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Monks File Suit Against City to Worship at Home

September 28, 2008

By DEIRDRE FERNANDES

By Deirdre Fernandes

The Virginian-Pilot

Virginia beach

Buddhist monks and their followers have filed a federal lawsuit in the hopes of forcing the city to let them resume worshipping at their home in rural Pungo.

The suit, filed Thursday, complains that the city of Virginia Beach violated the Religious Land Use and Institutionalized Persons Act, as well as the First Amendment’s protections on religious freedom, when it denied a use permit to the Buddhist Education Center of America Inc.

“In order to protect the farmland of Virginia Beach, they killed the Constitution,” John Stepanovich, an attorney representing the center, said during a news conference Friday.

The City Council o n Aug. 26 voted to deny the monks’ request for a two-year extension to hold Sunday services at their house on West Neck Road.

Some neighbors had complained that the services drew too much traffic and was inappropriate for a primarily residential and farming community.

Deputy City Attorney Bill Macali said he hasn’t seen the suit but maintained that the council made its decision based on land-use issues, not religion.

“The City Council did not take into account that this was a Buddhist temple,” Macali said.

The Religious Land Use and Institutionalized Persons Act prohibits localities from adopting zoning that “imposes a substantial burden” on people’s ability to practice their religion unless there is a compelling governmental reason. The law also requires that religious and non religious institutions be treated the same.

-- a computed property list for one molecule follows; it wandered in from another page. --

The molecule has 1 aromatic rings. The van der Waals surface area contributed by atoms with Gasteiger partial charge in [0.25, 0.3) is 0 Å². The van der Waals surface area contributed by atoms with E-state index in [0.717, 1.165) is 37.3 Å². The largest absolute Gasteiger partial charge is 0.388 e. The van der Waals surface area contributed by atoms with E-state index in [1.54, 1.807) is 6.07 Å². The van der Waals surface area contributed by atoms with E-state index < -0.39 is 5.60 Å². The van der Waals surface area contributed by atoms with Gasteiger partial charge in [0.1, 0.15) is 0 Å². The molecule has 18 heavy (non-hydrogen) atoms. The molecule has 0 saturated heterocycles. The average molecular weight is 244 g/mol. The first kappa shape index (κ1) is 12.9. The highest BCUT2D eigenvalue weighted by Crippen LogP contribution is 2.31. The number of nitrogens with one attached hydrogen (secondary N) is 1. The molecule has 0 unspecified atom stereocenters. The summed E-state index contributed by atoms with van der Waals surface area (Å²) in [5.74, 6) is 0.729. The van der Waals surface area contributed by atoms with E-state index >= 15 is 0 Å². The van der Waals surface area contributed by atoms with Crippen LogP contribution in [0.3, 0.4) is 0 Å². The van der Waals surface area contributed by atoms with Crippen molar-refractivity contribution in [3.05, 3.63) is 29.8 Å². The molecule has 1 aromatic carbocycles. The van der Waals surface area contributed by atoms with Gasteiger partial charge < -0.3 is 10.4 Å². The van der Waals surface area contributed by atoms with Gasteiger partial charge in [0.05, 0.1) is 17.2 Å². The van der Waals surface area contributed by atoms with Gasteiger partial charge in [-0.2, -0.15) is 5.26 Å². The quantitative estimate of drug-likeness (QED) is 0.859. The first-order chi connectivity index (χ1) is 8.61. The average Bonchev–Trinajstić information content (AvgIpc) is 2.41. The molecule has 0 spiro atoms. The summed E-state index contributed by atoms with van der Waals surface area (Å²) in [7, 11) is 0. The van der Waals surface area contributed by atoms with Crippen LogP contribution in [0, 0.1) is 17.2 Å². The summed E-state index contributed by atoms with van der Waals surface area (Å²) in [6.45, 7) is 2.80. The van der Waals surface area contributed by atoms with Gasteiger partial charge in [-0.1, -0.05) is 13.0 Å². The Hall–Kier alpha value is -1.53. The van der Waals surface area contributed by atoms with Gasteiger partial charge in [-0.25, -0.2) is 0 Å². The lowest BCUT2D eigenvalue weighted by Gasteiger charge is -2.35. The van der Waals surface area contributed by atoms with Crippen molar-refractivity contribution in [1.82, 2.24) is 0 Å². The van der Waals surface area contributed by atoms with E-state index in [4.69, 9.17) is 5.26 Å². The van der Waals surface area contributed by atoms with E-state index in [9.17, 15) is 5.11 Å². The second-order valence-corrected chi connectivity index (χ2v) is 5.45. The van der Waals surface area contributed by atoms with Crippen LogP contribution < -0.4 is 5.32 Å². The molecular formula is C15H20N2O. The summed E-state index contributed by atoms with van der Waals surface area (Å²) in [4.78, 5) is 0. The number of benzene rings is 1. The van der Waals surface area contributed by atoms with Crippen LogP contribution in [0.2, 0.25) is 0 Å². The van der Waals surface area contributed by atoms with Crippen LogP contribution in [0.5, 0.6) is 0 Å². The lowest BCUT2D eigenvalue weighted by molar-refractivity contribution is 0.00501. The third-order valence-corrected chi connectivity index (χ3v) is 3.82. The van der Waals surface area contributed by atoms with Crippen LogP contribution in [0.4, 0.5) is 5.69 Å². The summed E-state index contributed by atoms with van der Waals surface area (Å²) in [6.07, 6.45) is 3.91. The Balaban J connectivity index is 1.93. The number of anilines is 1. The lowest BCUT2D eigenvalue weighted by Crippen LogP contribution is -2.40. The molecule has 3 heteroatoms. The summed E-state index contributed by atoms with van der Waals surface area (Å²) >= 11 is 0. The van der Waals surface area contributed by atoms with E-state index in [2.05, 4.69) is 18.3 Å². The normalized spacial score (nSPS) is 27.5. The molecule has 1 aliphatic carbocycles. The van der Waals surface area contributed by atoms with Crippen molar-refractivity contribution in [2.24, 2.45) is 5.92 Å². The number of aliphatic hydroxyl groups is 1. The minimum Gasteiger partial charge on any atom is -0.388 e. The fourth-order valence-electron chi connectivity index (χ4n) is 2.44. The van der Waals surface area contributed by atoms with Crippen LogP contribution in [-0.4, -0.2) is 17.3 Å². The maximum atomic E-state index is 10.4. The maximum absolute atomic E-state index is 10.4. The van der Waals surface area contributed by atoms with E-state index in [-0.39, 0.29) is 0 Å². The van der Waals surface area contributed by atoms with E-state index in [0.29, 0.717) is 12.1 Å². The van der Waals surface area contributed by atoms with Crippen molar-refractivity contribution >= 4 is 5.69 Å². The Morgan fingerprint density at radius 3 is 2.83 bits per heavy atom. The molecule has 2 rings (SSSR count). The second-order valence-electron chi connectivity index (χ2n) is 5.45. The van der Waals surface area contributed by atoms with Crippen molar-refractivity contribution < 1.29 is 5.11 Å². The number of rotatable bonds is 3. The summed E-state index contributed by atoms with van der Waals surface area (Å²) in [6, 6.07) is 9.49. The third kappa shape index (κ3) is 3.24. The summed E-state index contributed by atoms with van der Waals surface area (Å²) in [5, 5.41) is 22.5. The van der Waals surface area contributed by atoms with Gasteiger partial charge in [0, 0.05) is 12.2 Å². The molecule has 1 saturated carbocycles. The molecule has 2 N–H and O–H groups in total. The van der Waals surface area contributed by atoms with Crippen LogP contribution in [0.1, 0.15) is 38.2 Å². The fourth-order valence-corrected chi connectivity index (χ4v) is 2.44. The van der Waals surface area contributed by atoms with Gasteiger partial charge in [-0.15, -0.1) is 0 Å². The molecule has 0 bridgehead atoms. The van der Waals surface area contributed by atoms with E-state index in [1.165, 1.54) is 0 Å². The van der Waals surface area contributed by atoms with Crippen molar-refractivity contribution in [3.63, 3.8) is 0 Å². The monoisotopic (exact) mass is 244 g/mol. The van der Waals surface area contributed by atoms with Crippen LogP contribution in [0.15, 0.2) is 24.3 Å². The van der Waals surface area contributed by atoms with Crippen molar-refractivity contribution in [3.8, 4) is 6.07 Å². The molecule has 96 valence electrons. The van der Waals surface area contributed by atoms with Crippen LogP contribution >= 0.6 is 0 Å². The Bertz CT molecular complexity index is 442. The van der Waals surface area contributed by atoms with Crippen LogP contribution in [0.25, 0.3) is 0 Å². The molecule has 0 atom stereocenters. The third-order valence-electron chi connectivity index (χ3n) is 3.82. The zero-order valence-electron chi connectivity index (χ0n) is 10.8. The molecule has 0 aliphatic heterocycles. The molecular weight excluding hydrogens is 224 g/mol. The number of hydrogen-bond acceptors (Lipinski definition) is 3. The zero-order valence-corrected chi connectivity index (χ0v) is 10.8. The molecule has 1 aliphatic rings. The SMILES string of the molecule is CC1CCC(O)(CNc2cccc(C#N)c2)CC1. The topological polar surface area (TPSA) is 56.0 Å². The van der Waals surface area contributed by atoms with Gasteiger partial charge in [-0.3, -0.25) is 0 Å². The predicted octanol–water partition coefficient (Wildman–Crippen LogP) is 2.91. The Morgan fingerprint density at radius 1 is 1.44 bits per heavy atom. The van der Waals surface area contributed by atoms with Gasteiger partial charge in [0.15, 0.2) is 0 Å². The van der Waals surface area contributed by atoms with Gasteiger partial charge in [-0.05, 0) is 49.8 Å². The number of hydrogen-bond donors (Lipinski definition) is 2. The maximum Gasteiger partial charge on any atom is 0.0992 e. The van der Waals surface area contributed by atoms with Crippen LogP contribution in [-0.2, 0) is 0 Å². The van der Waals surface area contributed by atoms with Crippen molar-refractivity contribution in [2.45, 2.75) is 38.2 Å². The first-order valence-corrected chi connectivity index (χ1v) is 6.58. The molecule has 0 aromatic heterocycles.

Stepanovich said the council failed to provide a compelling reason to deny the permit.

Christopher Truong, a member of the Buddhist Center and a plaintiff in the suit, said he was “very sad” that the services have been stopped. “I feel like justice has to look into our case,” he said.

The federal suit contains several errors, including confusing the Planning Commission recommendation and City Council decision.

Stepanovich said those will be corrected but the central issue of the case is still the council’s permit denial.

Deirdre Fernandes, (757) 222-5121, deirdre.fernandes@pilotonline.com

about the law

The Religious Land Use and Institutionalized Persons Act prohibits localities from adopting zoning that “imposes a substantial burden” on people’s ability to practice their religion unless there is a compelling governmental reason.

Originally published by BY DEIRDRE FERNANDES.

(c) 2008 Virginian – Pilot. Provided by ProQuest LLC. All rights Reserved.




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